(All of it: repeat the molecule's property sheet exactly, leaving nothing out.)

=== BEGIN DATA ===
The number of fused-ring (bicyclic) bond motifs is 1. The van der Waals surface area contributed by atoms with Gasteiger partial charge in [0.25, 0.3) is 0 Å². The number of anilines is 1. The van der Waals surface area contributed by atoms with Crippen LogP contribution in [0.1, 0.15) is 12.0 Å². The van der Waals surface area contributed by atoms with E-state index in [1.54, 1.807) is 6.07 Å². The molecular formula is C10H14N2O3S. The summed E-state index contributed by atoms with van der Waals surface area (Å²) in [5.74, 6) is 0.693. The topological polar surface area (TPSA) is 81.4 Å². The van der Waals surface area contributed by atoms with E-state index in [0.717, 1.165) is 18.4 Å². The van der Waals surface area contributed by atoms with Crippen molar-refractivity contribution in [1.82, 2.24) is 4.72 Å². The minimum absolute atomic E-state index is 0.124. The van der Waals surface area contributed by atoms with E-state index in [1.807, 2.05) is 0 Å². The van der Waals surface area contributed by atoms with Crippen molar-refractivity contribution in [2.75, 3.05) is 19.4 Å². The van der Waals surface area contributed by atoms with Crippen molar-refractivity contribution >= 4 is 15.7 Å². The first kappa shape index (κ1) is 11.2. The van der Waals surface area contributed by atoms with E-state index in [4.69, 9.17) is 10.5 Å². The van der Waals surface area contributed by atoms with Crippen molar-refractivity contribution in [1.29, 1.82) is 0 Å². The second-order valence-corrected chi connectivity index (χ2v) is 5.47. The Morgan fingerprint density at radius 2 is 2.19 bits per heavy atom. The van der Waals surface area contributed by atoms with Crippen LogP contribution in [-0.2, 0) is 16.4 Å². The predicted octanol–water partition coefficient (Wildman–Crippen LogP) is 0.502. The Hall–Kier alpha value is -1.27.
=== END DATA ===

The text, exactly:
The number of fused-ring (bicyclic) bond motifs is 1. The van der Waals surface area contributed by atoms with Gasteiger partial charge in [0.25, 0.3) is 0 Å². The number of anilines is 1. The van der Waals surface area contributed by atoms with Crippen LogP contribution in [0.1, 0.15) is 12.0 Å². The van der Waals surface area contributed by atoms with E-state index in [1.54, 1.807) is 6.07 Å². The molecular formula is C10H14N2O3S. The summed E-state index contributed by atoms with van der Waals surface area (Å²) in [5.74, 6) is 0.693. The topological polar surface area (TPSA) is 81.4 Å². The van der Waals surface area contributed by atoms with E-state index in [0.717, 1.165) is 18.4 Å². The van der Waals surface area contributed by atoms with Crippen molar-refractivity contribution in [1.82, 2.24) is 4.72 Å². The minimum absolute atomic E-state index is 0.124. The van der Waals surface area contributed by atoms with E-state index in [1.807, 2.05) is 0 Å². The van der Waals surface area contributed by atoms with Crippen molar-refractivity contribution in [2.75, 3.05) is 19.4 Å². The van der Waals surface area contributed by atoms with Crippen molar-refractivity contribution >= 4 is 15.7 Å². The first kappa shape index (κ1) is 11.2. The van der Waals surface area contributed by atoms with E-state index in [4.69, 9.17) is 10.5 Å². The van der Waals surface area contributed by atoms with Crippen molar-refractivity contribution in [1.29, 1.82) is 0 Å². The second-order valence-corrected chi connectivity index (χ2v) is 5.47. The Morgan fingerprint density at radius 2 is 2.19 bits per heavy atom. The van der Waals surface area contributed by atoms with Crippen LogP contribution in [-0.2, 0) is 16.4 Å². The predicted octanol–water partition coefficient (Wildman–Crippen LogP) is 0.502. The Hall–Kier alpha value is -1.27.